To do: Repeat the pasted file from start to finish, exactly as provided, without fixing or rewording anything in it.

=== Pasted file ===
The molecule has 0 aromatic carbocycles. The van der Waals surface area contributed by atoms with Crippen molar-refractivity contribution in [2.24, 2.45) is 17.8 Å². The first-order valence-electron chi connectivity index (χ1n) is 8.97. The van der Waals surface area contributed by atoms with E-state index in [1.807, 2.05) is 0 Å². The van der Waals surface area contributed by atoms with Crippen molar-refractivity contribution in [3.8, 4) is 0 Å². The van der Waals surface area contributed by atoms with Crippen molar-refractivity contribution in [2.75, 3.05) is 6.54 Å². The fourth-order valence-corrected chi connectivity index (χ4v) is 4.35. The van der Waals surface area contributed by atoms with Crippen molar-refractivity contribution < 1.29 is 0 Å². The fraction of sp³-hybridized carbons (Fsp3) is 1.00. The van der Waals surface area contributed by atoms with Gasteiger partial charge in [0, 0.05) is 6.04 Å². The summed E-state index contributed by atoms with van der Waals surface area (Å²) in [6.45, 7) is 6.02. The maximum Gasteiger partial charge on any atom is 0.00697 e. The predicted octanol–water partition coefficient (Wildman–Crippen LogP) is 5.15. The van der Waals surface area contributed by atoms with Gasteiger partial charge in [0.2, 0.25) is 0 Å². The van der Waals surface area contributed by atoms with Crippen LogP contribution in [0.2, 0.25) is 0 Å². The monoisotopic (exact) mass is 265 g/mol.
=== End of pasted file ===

The molecule has 0 aromatic carbocycles. The van der Waals surface area contributed by atoms with Crippen molar-refractivity contribution in [2.24, 2.45) is 17.8 Å². The first-order valence-electron chi connectivity index (χ1n) is 8.97. The van der Waals surface area contributed by atoms with E-state index in [1.807, 2.05) is 0 Å². The van der Waals surface area contributed by atoms with Crippen molar-refractivity contribution in [3.8, 4) is 0 Å². The van der Waals surface area contributed by atoms with Crippen molar-refractivity contribution in [2.75, 3.05) is 6.54 Å². The fourth-order valence-corrected chi connectivity index (χ4v) is 4.35. The van der Waals surface area contributed by atoms with Crippen molar-refractivity contribution < 1.29 is 0 Å². The fraction of sp³-hybridized carbons (Fsp3) is 1.00. The van der Waals surface area contributed by atoms with Gasteiger partial charge in [0, 0.05) is 6.04 Å². The summed E-state index contributed by atoms with van der Waals surface area (Å²) in [6.45, 7) is 6.02. The maximum Gasteiger partial charge on any atom is 0.00697 e. The predicted octanol–water partition coefficient (Wildman–Crippen LogP) is 5.15. The van der Waals surface area contributed by atoms with Gasteiger partial charge in [0.2, 0.25) is 0 Å². The van der Waals surface area contributed by atoms with Crippen LogP contribution in [0.2, 0.25) is 0 Å². The monoisotopic (exact) mass is 265 g/mol.